Luckily, they turned the taxes back down after a week and left the game for good. Aside from that, companies from other factions can also gain influence in the area in order to declare war on a settlement’s current owners. If the attackers succeed, they can take over and hopefully fix the problems left by the previous company (or make it worse). Unfortunately, this is where I think the invasion feature will ruin everything in the first few weeks of the game.

New World invasions are essentially one of the game’s late game PVE activities, where the so-called corrupted will occasionally attack one of the player-owned settlements. If the defenders lose, some of the town’s stations will be downgraded, and when there’s an incoming invasion, nobody can declare war or even gain influence in the area until it’s over.

This was a really poorly-thought out feature, as not only is it incredibly difficult, but you can’t even participate in it until you’re level 50. In my server, invasions happen pretty much every day now, and there’s only a handful of people who can sign up for it. As I’m writing this, there’s three more incoming invasions, and we only sign up for them because the game gives a decent reward to participants even if they lose.

Inevitable Imbalance

Because of how factions work in New World, one group is inevitably going to dominate the server to some degree. This is an inherent flaw with a system like this, and I doubt that’ll change any time soon. In my server, Marauders have pretty much won every single attack and defense after the first week, and we’ve already painted the map green, though we left the other factions a few regions as to not completely ruin the experience.

Now, for some servers, it’s a case of extremely organized or stacked groups in one faction, whether by sheer coincidence or due to a streamer’s influence (which is definitely a problem for some). In servers like these, they show absolutely no mercy and just take everything over without even giving the other factions a chance to thrive. Seriously, if you go to Reddit right now, you’re probably going to find a map showing how hilariously dominant (or nonexistent) one faction is.

In my server, we just happen to have better strategies and companies that actively work together on everything, and the other factions can still put up a fight if they do the same. They’ll probably start being competitive once they level up more, as up-and-coming companies in both factions are slowly getting stronger.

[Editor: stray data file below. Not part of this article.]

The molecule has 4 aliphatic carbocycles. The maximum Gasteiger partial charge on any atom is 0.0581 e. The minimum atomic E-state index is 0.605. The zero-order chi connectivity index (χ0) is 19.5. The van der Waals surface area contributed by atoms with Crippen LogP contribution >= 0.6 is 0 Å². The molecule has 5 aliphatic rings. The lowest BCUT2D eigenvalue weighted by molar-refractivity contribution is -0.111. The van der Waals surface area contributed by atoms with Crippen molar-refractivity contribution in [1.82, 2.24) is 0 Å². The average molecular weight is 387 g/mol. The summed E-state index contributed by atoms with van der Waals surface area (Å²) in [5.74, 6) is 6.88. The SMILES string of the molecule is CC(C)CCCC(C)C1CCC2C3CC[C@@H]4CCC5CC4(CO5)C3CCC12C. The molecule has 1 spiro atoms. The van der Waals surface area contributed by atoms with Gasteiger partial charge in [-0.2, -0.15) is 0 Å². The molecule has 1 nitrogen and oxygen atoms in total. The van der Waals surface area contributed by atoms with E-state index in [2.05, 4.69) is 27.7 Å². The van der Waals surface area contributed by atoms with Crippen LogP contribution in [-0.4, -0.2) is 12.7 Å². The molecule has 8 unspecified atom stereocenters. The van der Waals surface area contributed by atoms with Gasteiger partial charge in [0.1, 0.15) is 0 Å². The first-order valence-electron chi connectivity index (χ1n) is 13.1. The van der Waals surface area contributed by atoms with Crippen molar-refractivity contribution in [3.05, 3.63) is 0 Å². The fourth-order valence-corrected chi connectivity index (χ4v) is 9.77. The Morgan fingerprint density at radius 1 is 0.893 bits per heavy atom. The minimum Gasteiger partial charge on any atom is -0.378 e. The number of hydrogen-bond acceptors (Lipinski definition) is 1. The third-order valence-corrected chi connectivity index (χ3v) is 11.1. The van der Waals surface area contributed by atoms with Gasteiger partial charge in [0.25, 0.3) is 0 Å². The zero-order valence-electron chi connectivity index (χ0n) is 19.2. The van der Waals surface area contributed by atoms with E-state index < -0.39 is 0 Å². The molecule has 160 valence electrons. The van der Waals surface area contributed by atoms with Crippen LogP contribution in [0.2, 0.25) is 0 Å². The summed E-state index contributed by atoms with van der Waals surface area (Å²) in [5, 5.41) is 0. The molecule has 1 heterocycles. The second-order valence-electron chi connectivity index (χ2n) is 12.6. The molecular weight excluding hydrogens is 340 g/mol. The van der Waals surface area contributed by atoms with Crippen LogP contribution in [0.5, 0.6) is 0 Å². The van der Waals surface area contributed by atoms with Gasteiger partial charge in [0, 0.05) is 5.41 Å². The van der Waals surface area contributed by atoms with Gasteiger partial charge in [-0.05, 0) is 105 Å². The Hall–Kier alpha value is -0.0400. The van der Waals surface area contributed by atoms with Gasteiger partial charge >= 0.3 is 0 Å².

The only plus side is that your mileage may vary depending on what server you’re on, and it definitely could be worse. Conqueror’s Blade had this problem where a single entity will just win the important regions every time no matter how hard the other groups try, or at least that was the case when I still played that game.

Enjoyable Grind, Lackluster Endgame (For Now)

Some will disagree with me here, but I absolutely enjoy the town board quests and repeatable faction quests. Coming into an MMO, I already expected incredibly repetitive and dull quest design, but seeing numbers go up is just too satisfying, and even the most mundane tasks in this game grant huge chunks of EXP. If you ask me, it’s not any different from the first tens of hours of FFXIV, where you have to keep returning to the Waking Sands.

My main issue with the amount of PVE content in the game is that there really isn’t much to do later on. Once you’re done with the main questline, the only thing you’re left with are the repeatable quests, a handful of expeditions, and PVP. It does take a relatively long time to actually get to that point, but it’s definitely a problem that should be addressed soon for the sake of player retention.

They’ll probably add more endgame content in the form of major updates or paid expansions if the game does well. For now though, we can only speculate on how they’ll handle content updates, since, as far as I know, the devs haven’t shared a roadmap of their plans for New World.